A charm of human evolution largely forgotten.

Lucy, The American Museum of Natural History.


Perhaps there will come a time, if  human beings survive long enough to evolve, when Man will cease to look to the ocean for a biological trace-back. Machines will fixate on the year they were born in search of a purpose for arriving. New systems for finding things out will emerge out of self-aware non-humans asking, yet again, what and why am I?

Technology and man thread the wire together– an astonishing sight to see. Ever- morphing is technology into the lives of the beings that conceived it. Man has risen from 17th century self-computing to the 21st century electronic computer in minimal time– today Man is stepping into the age of computer integration. Our creation of intelligent systems is changing the way we humans function as a species, much like the use of stone tools when they emerged on scene some 2+ million years ago.

The brain is now, and forever-more co-dependent on the internet. Personality is now a unique duality of virtual crafting and real-time behavior. Information is primarily sought through the web, and a lapse in connection to the virtual world would most likely reap instantaneous panic. Perhaps millions would feel a loss of sense of self, as well as a loss of virtual relationships and networks if unable to sync. Is the stage for Man’s transcendence into non-existence set? Or are we cognizant enough to avoid this possibility? 

The rise of 3-D printing systems will revolutionize the world in coming centuries, perhaps making available, working organs that will allow Man to become indestructible. Will the tech revolution bring man the immortality long sought after? Or will we, despite our best efforts, voluntarily submit to extinction? Or might there be a medium, a sort of Goldilocks Zone where humans and machines coexist for a greater purpose? 

Ponder the many evolutionary steps we humans have forgotten in the wake of our existence. It is quite difficult to remember the Maya, and much less Lucy— they remain fragments of time– largely forgotten. Will humans become another fragment in space and time?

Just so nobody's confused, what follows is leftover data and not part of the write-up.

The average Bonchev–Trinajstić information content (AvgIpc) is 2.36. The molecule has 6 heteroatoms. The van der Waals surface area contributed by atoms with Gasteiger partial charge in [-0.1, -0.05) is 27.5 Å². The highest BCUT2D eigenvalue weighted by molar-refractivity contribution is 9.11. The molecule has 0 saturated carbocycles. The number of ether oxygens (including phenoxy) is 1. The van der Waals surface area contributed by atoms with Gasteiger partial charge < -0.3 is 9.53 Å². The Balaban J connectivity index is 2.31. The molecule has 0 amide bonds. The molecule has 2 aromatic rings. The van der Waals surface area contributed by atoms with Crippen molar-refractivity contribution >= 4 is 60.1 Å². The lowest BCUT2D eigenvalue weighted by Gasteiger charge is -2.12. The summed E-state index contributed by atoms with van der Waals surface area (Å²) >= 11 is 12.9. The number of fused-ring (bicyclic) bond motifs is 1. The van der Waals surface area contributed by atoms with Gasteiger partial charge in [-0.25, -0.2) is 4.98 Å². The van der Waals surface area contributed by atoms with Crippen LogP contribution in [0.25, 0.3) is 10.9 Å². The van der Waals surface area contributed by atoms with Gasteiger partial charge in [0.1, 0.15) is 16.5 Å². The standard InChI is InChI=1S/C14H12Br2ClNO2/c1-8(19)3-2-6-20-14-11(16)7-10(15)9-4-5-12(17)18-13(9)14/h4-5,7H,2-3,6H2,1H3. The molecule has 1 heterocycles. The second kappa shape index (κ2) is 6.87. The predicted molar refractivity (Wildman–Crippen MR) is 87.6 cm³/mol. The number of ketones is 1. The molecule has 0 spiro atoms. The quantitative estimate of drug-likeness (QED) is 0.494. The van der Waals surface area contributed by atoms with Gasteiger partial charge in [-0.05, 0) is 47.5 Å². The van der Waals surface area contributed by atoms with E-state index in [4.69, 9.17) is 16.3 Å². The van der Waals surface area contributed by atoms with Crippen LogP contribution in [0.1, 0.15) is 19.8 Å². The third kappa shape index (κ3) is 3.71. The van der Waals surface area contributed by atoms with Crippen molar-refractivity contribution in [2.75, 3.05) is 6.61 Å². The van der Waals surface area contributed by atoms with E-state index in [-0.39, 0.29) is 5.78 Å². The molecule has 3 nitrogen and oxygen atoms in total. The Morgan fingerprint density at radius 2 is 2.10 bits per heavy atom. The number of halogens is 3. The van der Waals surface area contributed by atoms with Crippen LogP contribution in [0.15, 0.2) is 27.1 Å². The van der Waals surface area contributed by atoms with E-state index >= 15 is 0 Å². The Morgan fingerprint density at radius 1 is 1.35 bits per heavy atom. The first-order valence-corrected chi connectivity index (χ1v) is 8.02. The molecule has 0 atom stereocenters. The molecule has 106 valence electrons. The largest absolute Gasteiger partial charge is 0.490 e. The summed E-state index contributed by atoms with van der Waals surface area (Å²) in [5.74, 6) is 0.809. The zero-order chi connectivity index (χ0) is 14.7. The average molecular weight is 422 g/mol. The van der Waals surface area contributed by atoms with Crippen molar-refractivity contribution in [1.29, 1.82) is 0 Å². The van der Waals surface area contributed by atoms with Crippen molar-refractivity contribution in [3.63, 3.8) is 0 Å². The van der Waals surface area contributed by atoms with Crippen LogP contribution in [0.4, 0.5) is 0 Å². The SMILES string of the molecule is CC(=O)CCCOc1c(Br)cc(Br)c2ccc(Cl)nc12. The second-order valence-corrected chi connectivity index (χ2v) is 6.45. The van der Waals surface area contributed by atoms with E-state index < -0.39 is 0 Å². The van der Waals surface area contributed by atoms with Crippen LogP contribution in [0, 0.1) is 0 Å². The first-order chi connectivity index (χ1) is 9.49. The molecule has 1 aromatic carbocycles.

If Technoids came to be, perhaps they would trump the civilization of Huxley’s Brave New World– developed might be a highly programmed enterprise, perhaps one with its own anarchists willing and ready to initiate a renaissance of early cell-formation, reproduction and cave art. If ever a time like this arrived, will humans be lone ancestors in the cosmic soup of arrivals and departures, or will they eventually have no choice but to merge and be forgotten?

Perhaps by the year 3, 500, the creation of electronic devices renovated by nano technology for implant use, will conduct new pulses of electrical charges in our bodies, increasing the human electrical output 3 fold, allowing new circuits to evolve within the nervous system. And  perhaps by the year 15,000, language might be a kind of silent vision taking the behavior and form of imagination– transporting from one receiving system to another, telepathically, and with ease– the markings of a highly evolved system of receptors and mirror-neurons. Could this be it? Will our evolution be that of a morphing techno- infused mimic octopus?

Friedrich Nietzsche’s Will to Power describes the human potential as a matter of will. Will the will of the human being, in a struggle for its own survival, outweigh the dangers of a possible Technoid revolution?

Carl Sagan once mentioned:

We live in a society exquisitely dependent on science and technology, in which hardly anyone knows anything about science and technology.


Unfortunately, Carl Sagan’s statement still rings true today. In an ever-so silent and time-lapse way, we humans are steadily becoming something very few can comprehend– we are like clouds drifting in the sky, silently merging from one form to the next. Will our choices, faced with such a reality, be severely limited with time?

Will our lack of understanding of science and technology aid in our extinction? Is it possible to be cognizant of something, and anticipate its moves without truly understanding it?

Will technological know-how and longevity improve the quality of lives-to-be, or cheapen the art of existence? And yet, by the time there is an answer to such a question, the question would have morphed– and the answer? It would cease to matter.

Greater effort is needed to remind humanity of what it once was, in order to inform its decision on where it would like to be. It is equally important to reflect on what we are now, as much as it is to reflect on what we would like to one day become.

The way might be paved, but there is room for diversion.

Perhaps more important than any supposition herein, is to own the responsibility to be ever-so cognizant of our possibilities, intentions, and motivations, and to understand science and technology, so that we may empower our decisions and remain part of the process– part of the committee that decides where the human species is headed.